There are two kinds of project managers. There are the technical ones, and then there are the functional ones. At least, that’s what Russell Harley argues in his article “Yes, Project Management Skills Trump Tech Skills.” He explains that today’s society wants the technical project manager. They want someone who can take over if a person from the project team is out sick, or even do additional jobs like write test scripts and perform QA analysis. The problem is that when the project manager performs too many duties, something is bound to be done wrong. Often times, it is the management of the project as a whole that suffers.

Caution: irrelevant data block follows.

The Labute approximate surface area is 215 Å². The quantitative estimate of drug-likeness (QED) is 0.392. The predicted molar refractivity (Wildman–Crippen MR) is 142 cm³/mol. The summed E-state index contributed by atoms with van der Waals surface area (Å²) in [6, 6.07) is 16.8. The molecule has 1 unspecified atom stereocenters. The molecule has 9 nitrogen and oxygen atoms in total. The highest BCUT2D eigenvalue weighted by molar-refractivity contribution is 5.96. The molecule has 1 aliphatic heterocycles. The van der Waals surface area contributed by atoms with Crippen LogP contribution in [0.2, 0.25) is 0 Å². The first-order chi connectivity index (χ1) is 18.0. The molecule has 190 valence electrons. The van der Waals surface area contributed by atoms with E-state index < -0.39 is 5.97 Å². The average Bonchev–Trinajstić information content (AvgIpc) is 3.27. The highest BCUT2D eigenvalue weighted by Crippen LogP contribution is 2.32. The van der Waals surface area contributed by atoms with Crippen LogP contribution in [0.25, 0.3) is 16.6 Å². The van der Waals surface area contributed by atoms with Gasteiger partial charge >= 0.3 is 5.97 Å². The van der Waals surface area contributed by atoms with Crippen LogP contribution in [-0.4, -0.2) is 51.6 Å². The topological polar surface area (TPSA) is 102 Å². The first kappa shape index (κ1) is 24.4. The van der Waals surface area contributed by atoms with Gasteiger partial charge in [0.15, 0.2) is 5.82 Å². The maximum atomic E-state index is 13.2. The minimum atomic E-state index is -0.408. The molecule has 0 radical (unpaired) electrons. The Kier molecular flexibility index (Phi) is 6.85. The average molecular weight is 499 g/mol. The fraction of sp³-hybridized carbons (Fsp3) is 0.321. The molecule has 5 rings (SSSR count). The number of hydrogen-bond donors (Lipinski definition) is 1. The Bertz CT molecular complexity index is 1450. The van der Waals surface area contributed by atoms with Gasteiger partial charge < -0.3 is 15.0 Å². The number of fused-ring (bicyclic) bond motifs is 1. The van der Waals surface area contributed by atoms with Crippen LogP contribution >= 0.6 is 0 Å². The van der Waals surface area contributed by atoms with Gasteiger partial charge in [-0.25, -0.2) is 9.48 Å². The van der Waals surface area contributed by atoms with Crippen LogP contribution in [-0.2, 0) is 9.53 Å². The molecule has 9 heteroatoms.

Harley reports that since 2002 IT projects have seen almost no increase in their rate of success. The failure rate, however, is on the rise. If project teams learn to value their manager as a coordinator of the project, someone with their own unique skills to offer rather than a catch-all for everything that needs doing, they might just began to see a higher rate of success.